In a corrected proof in the journal Materials Today: Proceedings, researchers presented a framework for constructing a one-bit optical comparator using photonic crystal ring resonators for maximum throughput.
Study: Design of ring resonator based comparator using 2-D photonic crystal. Image Credit: Cyrstalusionman/Shutterstock.com
What are Photonic Crystals?
Photonic crystals are optical materials with spatially periodic features. However, scientists argue whether this term should be used since this definition is too general and may not apply in all circumstances. In this study, photonic crystals were defined specifically as a medium that is primarily periodic in two or three spatial dimensions; they exhibit a significant shift in refractive index and at least one condition course similar to the specified wavelength of the light invoking.
Photonic Band Gap (PBG)
The crucial characteristic of photonic crystals is the ability to modulate light on a wavelength scale or even more finely. In a photonic crystal, the dielectric constant that controls photon flow constantly changes. The wavelength range that is not transmittable via the photonic crystal is expressed by the photonic band gap (PBG). These prohibited wavelengths create a band gap comparable to the electrical band gap. This feature makes it possible to develop new functional appliances for various applications.
Properties of Photonic Crystals
Photonic crystals have been studied practically and theoretically for sensing and telecom devices due to their peculiar properties, including control of the group velocity, improved field-matter interaction, and the ability to construct high-Quality factor cavities.
Since the discovery of electronic bandgaps in semiconductors, the study of electronics has greatly impacted the understanding of bandgaps in periodic materials. However, photonic crystals have advanced swiftly in fewer than 20 years since photonic crystals have benefited from several solid-state analytic concepts, including notation and nomenclature.
Advantages of Optical Devices Over Conventional Electrical Components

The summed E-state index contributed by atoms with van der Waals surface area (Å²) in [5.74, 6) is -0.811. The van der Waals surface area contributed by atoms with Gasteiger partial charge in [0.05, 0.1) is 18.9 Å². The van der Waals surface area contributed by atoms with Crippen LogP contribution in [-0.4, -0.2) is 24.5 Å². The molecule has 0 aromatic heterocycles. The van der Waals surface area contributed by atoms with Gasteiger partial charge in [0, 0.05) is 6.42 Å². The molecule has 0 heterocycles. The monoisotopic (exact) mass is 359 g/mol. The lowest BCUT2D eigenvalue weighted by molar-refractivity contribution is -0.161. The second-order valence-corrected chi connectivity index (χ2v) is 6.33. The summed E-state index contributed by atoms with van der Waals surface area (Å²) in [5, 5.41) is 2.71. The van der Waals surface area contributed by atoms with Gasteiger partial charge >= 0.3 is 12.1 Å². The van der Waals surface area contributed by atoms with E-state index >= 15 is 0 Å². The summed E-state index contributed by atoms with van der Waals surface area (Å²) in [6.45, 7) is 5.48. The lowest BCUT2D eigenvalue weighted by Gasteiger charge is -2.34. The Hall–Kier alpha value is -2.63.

The limitations of electrical devices may be solved by silicon photonics, which is considered the computing technology of the future. Moreover, quick optical switches and devices like ring resonators provide various benefits over conventional electrical components like resilience to electromagnetic interference, parallel connection, fast speed, larger bandwidth and lower power usage.
Improvements in silicon-on-insulator-based optical devices have led to better quality optical devices with greater quality factors and faster optical switching. These devices are extremely compatible with current complementary metal-oxide-semiconductor (CMOS) manufacturing methods and technologies.
The idea of creating and simulating an all-optical magnitude comparator employing two light wavelengths with different or similar amplitude values to represent logic states is described in this study. Due to the device's CMOS compatibility, it may be used for a broad range of tasks, such as creating decision-making and arithmetic building blocks in optical computing, optical logic, and high-speed data processing for low-power and high-frequency applications in field programmable gate arrays (FPGA) and application-specific integrated circuit (ASIC).
The ring resonator is essentially made up of a structure in the form of a ring and two waveguides that are spaced apart enough to enable light to couple within the ring. It operates on total internal reflection (TIR) principles and constructive light interference.
Ring Resonator-based Optical Comparator Design and Simulation
The optical comparator made of nonlinear and ring structure waveguides uses four ring resonators instead of the standard OR, NAND, NOR and AND gates. The specifications of conventional comparator topologies have improved over time due to a quicker performance, fewer transistors, and a smaller footprint.
The optical field uses light waves to transmit the data represented as wavelengths, leading to substantially higher channeling rates and decreased timing difficulty in conventional circuits.
An injection is used to replicate the optical comparator design. The inputs' amplitude values correspond to the high and low logic levels represented as 1 and 0, respectively. A Gaussian signal modulates inputs for the ring resonator's straight waveguides. The design is completely optical, and the throughput and dropout wavelength strengths determine whether the output is low or high.
Significant Findings of the Study
The design of a 2D photonic crystal-based, all-optical comparator is discussed in the study. Lumerical software, available commercially, has been used to model the design. The suggested architecture employs four silicon rod waveguide ring resonators on a rectangular substrate. The reason for utilizing the 1.5 μm wavelength instead of 1.3 μm wavelength is due to its lower attenuation.
Compared to previously published work, the comparator ring resonator design yields a better quality factor of 648 for a single ring resonator. Based on the simulation's findings, a two-second propagation time delay is projected. All optical devices have minimal loss and phase noise at short distances and very low power consumption. Ring resonators are one of several photonic devices that have been researched and may serve as the foundation for future photonic integrated circuits.
Amit Mankotia, Anil Kumar Shukla, Girijesh Narayan Pandey (2022) Design of ring resonator based comparator using 2-D photonic crystal. Materials Today: Proceedings. https://www.sciencedirect.com/science/article/pii/S2214785322053032.